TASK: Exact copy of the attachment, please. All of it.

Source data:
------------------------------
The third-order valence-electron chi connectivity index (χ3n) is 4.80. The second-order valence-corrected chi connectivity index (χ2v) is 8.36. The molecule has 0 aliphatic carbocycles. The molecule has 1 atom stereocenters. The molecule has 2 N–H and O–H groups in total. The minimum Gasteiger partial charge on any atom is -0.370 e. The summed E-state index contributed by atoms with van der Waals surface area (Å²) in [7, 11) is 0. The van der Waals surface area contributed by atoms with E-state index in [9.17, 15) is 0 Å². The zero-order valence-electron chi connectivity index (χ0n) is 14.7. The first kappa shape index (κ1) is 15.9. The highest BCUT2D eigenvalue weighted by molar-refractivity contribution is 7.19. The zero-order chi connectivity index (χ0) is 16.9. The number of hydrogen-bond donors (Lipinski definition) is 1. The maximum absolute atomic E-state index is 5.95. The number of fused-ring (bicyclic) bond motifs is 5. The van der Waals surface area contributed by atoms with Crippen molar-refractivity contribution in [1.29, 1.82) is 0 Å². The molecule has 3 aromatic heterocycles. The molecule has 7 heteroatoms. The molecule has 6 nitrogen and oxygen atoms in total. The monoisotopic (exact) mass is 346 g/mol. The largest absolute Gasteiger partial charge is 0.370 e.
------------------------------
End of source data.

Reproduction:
The third-order valence-electron chi connectivity index (χ3n) is 4.80. The second-order valence-corrected chi connectivity index (χ2v) is 8.36. The molecule has 0 aliphatic carbocycles. The molecule has 1 atom stereocenters. The molecule has 2 N–H and O–H groups in total. The minimum Gasteiger partial charge on any atom is -0.370 e. The summed E-state index contributed by atoms with van der Waals surface area (Å²) in [7, 11) is 0. The van der Waals surface area contributed by atoms with E-state index in [9.17, 15) is 0 Å². The zero-order valence-electron chi connectivity index (χ0n) is 14.7. The first kappa shape index (κ1) is 15.9. The highest BCUT2D eigenvalue weighted by molar-refractivity contribution is 7.19. The zero-order chi connectivity index (χ0) is 16.9. The number of hydrogen-bond donors (Lipinski definition) is 1. The maximum absolute atomic E-state index is 5.95. The number of fused-ring (bicyclic) bond motifs is 5. The van der Waals surface area contributed by atoms with Crippen molar-refractivity contribution in [1.29, 1.82) is 0 Å². The molecule has 3 aromatic heterocycles. The molecule has 7 heteroatoms. The molecule has 6 nitrogen and oxygen atoms in total. The monoisotopic (exact) mass is 346 g/mol. The largest absolute Gasteiger partial charge is 0.370 e.